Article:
We can’t put off the reform of our social care system any longer

Author: Louise Prime

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It is crucial that we find a long-term workable solution to adult social care in England with its increasing number of elderly and falling proportion of working-age adults, and reform cannot be put off any longer, the Nuffield Trust has warned. It has urged policymakers to start a positive dialogue about social care and told politicians to cross political divides to find a workable long-term solution – and in its latest report*, it recommended that England should learn lessons from the system in Germany.

The report’s authors pointed out that the current adult social care system in England is widely regarded as unfair, complex, confusing and failing to meet growing care needs in the population; and the impact of cuts that have resulted from a decade of austerity, as government funding for local authorities halved in real terms between 2010–11 and 2017–18, has been felt widely. They added that the prime minister has made it clear that he wants to “fix social care”.

The charity said yesterday that England’s social care funding today resembles Germany’s previously complex and fragmented system. Although more than four times as many people can now access subsidised long-term care in Germany as in England, this wasn’t always the case. Germany was in a similar situation 24 years ago, but successfully brought about far-reaching reform – the growing challenges of an ageing population and rising costs of care led to the introduction of its current system in 1995.

The German system’s main principles are: risk-pooling (social insurance spreads the risk across society to protect individuals from catastrophic, but not all, costs; transparency (contributions are levied on income and strictly ring-fenced); consistency of eligibility according to need, regardless of age, means or diagnosis; clarity of benefit (a fixed schedule of benefits according to need guarantees a minimum level of care to all, but individuals are expected to contribute to costs); stability for providers, creating a buoyant and competitive market; and fairness.

The report’s authors found that although the German system has much to be admired there are some cautionary tales. For example, it is heavily reliant on informal carers for its sustainability because the system only covers partial costs, benefits have not kept up with the actual costs of care, and many people find they’re unable to fund the rising costs of care. Furthermore, it is facing workforce shortages because “despite initially boosting workforce numbers after the new system was implemented, the government has reportedly been slow to react to growing vacancies”.

The Nuffield Trust authors identified nine lessons from Germany that they said can contribute to the debate on reforming England’s system. Their key recommendations are:

  1. There will be no progress without strong political leadership and cross-party cooperation.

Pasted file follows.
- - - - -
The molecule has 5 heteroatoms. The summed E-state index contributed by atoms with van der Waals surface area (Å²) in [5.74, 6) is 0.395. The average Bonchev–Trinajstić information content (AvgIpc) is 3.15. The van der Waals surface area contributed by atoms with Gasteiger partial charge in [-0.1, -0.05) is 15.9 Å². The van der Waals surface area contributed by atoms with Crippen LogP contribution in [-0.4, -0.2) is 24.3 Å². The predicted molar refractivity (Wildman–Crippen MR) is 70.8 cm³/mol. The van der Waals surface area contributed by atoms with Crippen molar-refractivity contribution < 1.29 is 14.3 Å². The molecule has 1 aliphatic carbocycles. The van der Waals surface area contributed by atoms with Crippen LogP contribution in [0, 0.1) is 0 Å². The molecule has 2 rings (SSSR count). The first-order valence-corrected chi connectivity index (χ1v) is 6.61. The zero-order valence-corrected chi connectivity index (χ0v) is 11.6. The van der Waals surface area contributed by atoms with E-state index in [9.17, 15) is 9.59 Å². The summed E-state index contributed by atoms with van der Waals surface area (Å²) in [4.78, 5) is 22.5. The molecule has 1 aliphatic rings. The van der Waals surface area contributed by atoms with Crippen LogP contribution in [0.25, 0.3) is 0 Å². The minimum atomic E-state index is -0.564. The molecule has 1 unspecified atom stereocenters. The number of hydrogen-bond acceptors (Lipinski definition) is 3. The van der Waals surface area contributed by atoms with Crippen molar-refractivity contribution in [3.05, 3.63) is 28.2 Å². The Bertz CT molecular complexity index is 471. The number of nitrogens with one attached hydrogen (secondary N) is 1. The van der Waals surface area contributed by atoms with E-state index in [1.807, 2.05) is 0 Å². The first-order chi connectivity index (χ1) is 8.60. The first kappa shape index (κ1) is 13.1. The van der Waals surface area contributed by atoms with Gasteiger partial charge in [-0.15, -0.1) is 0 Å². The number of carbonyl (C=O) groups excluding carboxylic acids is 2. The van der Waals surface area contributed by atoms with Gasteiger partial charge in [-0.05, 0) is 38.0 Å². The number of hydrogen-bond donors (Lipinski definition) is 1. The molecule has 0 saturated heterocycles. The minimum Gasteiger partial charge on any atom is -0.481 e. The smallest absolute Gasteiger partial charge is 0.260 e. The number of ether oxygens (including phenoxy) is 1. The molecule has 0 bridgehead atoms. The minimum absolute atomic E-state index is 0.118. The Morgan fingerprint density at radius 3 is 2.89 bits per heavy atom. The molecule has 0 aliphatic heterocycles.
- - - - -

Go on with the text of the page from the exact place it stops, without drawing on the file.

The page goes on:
2. Secure public support by designing the system for transparency, clarity and fairness.
  3. Carefully balance cost containment with individual responsibility.
  4. Support long-term financial stability by balancing strict ring-fencing of revenue with flexibility.
  5. Create a strong provider market by balancing stability with local flexibility.
  6. Plan long-term and across government to address workforce pressures.
  7. Cash benefits can promote autonomy but may have unintended consequences.
  8. Join up policy to care for carers.
  9. Social care needs to be part of a bigger vision: building sustainable communities.

They concluded: “While we can learn a huge amount from the systems and experiences of other countries, a new social care system in England needs to suit this country’s social and cultural context and trends. Far from advocating for a wholesale adoption of Germany’s system, we would urge a thoughtful approach to identifying elements that might work for England while being mindful of the long-term consequences of some of Germany’s original decisions. The mechanisms and system design will necessarily be different, but the fundamental principles upon which Germany’s system is based – fairness, transparency, consistency, stability and sustainability – are ones that provide strong foundations for the next stage of debate. There is also much to be learnt from the policy development process Germany adopted to bring about comprehensive system change.”

The Nuffield Trust said projections of demographics and needs suggest that we must rethink our approach to care, and focus on preventing deterioration and keeping people independent within supportive communities. It insisted that debate around the future of social care should include how it supports and works alongside all other public services, as well as wider society, to promote wellbeing and independence.

It warned in a Tweet: “One thing is for certain: we can’t put off the reform of our social care system any longer. It’s not meeting the needs of our society and with an increasing elderly population and decreasing number of working-age adults, finding a workable long-term solution is crucial.”

*Curry N, Schlepper L, Hemmings N. What can England learn from the long-term care system in Germany? Research report, Nuffield Trust. Published online 11 September 2019. ISBN: 978-1-910953-68-6.


Editorial team, Wilmington Healthcare

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